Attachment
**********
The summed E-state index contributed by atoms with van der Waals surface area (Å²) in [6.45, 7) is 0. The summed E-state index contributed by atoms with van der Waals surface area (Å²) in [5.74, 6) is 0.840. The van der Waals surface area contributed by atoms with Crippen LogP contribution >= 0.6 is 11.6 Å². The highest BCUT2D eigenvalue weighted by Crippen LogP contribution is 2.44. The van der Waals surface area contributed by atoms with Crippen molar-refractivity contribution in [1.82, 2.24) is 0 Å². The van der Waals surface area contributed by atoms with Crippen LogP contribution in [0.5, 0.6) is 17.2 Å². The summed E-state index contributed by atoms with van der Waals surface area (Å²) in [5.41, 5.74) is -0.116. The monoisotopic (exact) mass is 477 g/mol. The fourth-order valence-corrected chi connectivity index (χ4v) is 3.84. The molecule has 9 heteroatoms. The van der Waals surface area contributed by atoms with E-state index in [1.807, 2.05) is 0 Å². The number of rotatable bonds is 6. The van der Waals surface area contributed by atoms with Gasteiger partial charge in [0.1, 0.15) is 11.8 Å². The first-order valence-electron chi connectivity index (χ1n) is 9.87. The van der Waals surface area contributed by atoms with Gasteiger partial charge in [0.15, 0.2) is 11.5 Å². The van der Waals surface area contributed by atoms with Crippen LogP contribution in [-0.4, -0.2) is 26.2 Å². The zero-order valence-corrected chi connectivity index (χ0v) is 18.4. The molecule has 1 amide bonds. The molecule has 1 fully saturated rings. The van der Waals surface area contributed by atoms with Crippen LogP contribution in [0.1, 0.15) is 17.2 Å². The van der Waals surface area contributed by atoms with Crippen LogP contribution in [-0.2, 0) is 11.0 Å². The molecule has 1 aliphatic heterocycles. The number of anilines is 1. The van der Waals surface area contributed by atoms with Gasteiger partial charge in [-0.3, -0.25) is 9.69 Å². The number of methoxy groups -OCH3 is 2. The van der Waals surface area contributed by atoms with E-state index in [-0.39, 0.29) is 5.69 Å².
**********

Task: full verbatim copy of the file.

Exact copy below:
The summed E-state index contributed by atoms with van der Waals surface area (Å²) in [6.45, 7) is 0. The summed E-state index contributed by atoms with van der Waals surface area (Å²) in [5.74, 6) is 0.840. The van der Waals surface area contributed by atoms with Crippen LogP contribution >= 0.6 is 11.6 Å². The highest BCUT2D eigenvalue weighted by Crippen LogP contribution is 2.44. The van der Waals surface area contributed by atoms with Crippen molar-refractivity contribution in [1.82, 2.24) is 0 Å². The van der Waals surface area contributed by atoms with Crippen LogP contribution in [0.5, 0.6) is 17.2 Å². The summed E-state index contributed by atoms with van der Waals surface area (Å²) in [5.41, 5.74) is -0.116. The monoisotopic (exact) mass is 477 g/mol. The fourth-order valence-corrected chi connectivity index (χ4v) is 3.84. The molecule has 9 heteroatoms. The van der Waals surface area contributed by atoms with E-state index in [1.807, 2.05) is 0 Å². The number of rotatable bonds is 6. The van der Waals surface area contributed by atoms with Gasteiger partial charge in [0.1, 0.15) is 11.8 Å². The first-order valence-electron chi connectivity index (χ1n) is 9.87. The van der Waals surface area contributed by atoms with Gasteiger partial charge in [0.15, 0.2) is 11.5 Å². The van der Waals surface area contributed by atoms with Crippen LogP contribution in [-0.4, -0.2) is 26.2 Å². The zero-order valence-corrected chi connectivity index (χ0v) is 18.4. The molecule has 1 amide bonds. The molecule has 1 fully saturated rings. The van der Waals surface area contributed by atoms with Crippen LogP contribution in [0.1, 0.15) is 17.2 Å². The van der Waals surface area contributed by atoms with Crippen LogP contribution in [-0.2, 0) is 11.0 Å². The molecule has 1 aliphatic heterocycles. The number of anilines is 1. The van der Waals surface area contributed by atoms with Gasteiger partial charge in [-0.3, -0.25) is 9.69 Å². The number of methoxy groups -OCH3 is 2. The van der Waals surface area contributed by atoms with E-state index in [-0.39, 0.29) is 5.69 Å².